counterclaims have a three year statute of limitations.
Rev. Stat. 13-80-101(a); K.S.A. 60-512.
Torley acknowledges that the
statute of limitations prevents him from prevailing on his claims for
the years 1999, 2000, 2001, 2002, 2003, 2004 and the majority of 2005.
Torley, however, asserts that the statute of limitations on his claims
should be tolled from the time that plaintiffs filed their initial
complaint on December 22, 2008.
Therefore, any claims prior to
December 22, 2005, would be barred.
Plaintiffs respond that any
claims prior to May 11, 2006, three years prior to the filing of the
counterclaims, are barred by the statute.
Torley cites Full Draw Prods. v. Easton Sports, 85 F. Supp.2d
1001 (D. Colo. 2000) to support his position.4
Full Draw states that
Colorado law allows for the statute of limitations to toll on
compulsory counterclaims only.
See Colo. Rev. Stat. 13-80-109.
Therefore, the court must first determine whether Torley’s claims are
compulsory or permissive.
Compulsory counterclaims “arise[ ] out of
the same transaction or occurrence that is the subject matter of the
opposing party's claim.” Fed. R. Civ. P. 13(a)(1)(A). Any counterclaim
which does not arise out of the same transaction or occurrence as the
opposing claim is a permissive counterclaim. Rule 13(b).
The Tenth Circuit has adopted four factors in determining whether
a counterclaim “arises out of the same transaction or occurrence” as
the opposing party's claim. See Fox v. Maulding, 112 F.3d 453, 457
(10th Cir. 1997). Specifically, a counterclaim is compulsory if: “(1)
the issues of fact and law raised by the principal claim and the
counterclaim are largely the same; (2) res judicata [i.e., claim
preclusion] would bar a subsequent suit on defendant's claim; (3) the
counterclaim; and, (4) there is a logical relationship between the
claim and counterclaim.”
Berrey v. Asarco Inc., 439 F.3d 636, 645
(10th Cir. 2006).
In this case, Torley’s counterclaims are permissive.
do not raise the same issues of fact and law, res judicata would not
bar Torley’s claims, and the evidence to support Torley’s claims is
In Full Draw, the court applies Colorado law.
however, does not allow for the tolling of the statute of limitations
on counterclaims. See Hatfield v. Burlington N. R. Co., 747 F. Supp.
634 (D. Kan. 1990). Therefore, Torley’s claim under the KWPA can only
include damages for underpayment after May 11, 2006. All damages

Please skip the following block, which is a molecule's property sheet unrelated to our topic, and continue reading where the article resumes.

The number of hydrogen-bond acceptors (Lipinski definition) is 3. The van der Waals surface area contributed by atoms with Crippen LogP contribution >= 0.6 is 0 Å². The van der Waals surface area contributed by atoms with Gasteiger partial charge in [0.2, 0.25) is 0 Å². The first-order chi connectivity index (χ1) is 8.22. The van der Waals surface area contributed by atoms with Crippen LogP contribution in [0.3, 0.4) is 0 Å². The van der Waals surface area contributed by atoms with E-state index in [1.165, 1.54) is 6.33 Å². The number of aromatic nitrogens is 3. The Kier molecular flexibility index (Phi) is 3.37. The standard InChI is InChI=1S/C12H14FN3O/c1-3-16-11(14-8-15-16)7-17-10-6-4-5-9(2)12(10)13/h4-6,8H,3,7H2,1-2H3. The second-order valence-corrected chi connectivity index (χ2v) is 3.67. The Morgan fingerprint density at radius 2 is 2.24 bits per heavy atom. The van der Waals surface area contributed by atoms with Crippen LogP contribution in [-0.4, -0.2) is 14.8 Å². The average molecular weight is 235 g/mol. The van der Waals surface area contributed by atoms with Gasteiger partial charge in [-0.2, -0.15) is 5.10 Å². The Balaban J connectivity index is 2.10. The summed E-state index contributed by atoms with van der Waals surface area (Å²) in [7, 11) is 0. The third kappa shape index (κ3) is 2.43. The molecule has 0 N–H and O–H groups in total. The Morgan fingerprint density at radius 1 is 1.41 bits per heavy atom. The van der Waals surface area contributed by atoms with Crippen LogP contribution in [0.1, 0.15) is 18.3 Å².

prior to that date are barred by the statute of limitations.
entirely separate from the evidence needed to support plaintiffs’ tort
claims. Finally, the only logical relation between plaintiffs’ claims
and Torley's counterclaims is that the claims stemmed from the prior
A prior employment relationship is not
enough to establish that the claims are compulsory. Adamson v. Dataco
Derex, Inc., 178 F.R.D. 562, 566 (D. Kan. 1998).
Because Torley’s counterclaims are permissive, the statute of
limitations is not tolled by the filing of plaintiffs’ complaint.
Therefore, the date of the filing of the counterclaim controls.
Colo. Rev. Stat. 13-80-109.
Torley filed his counterclaim on May 11,
2009. All damages for the alleged breach of contract prior to May 11,
2006, are accordingly barred by the statute of limitations.5
Plaintiffs do not put forth any argument concerning Torley’s
damages on his counterclaims from May 11, 2006, until his termination
counterclaims will proceed to trial.
Defendants’ motion for summary judgment (Doc. 68) is granted.
Plaintiffs’ motion for summary judgment (Doc. 66) is granted in part
and denied in part. The clerk is directed to set this case for trial.
A motion for reconsideration of this order pursuant to this
court's Rule 7.3 is not encouraged.
The standards governing motions
to reconsider are well established.
A motion to reconsider is
Plaintiffs’ alternative argument - that Torley’s claims are
waived because of the general release - is moot. Torley signed the
general release on May 10, 2006. The release only applied to claims
prior to the date of the release. Therefore, Torley did not release
any future claims against plaintiffs.
appropriate where the court has obviously misapprehended a party's
position or the facts or applicable law, or where the party produces
new evidence that could not have been obtained through the exercise
of reasonable diligence.
Revisiting the issues already addressed is
not the purpose of a motion to reconsider and advancing new arguments
or supporting facts which were otherwise available for presentation
when the original motion was briefed or argued is inappropriate.
Comeau v. Rupp, 810 F. Supp. 1172 (D. Kan. 1992).
Any such motion
shall not exceed five pages and shall strictly comply with the
standards enunciated by this court in Comeau v. Rupp.
to any motion for reconsideration shall not exceed five pages.
reply shall be filed.
IT IS SO ORDERED.
day of August 2011, at Wichita, Kansas.
s/ Monti Belot
Monti L. Belot
UNITED STATES DISTRICT JUDGE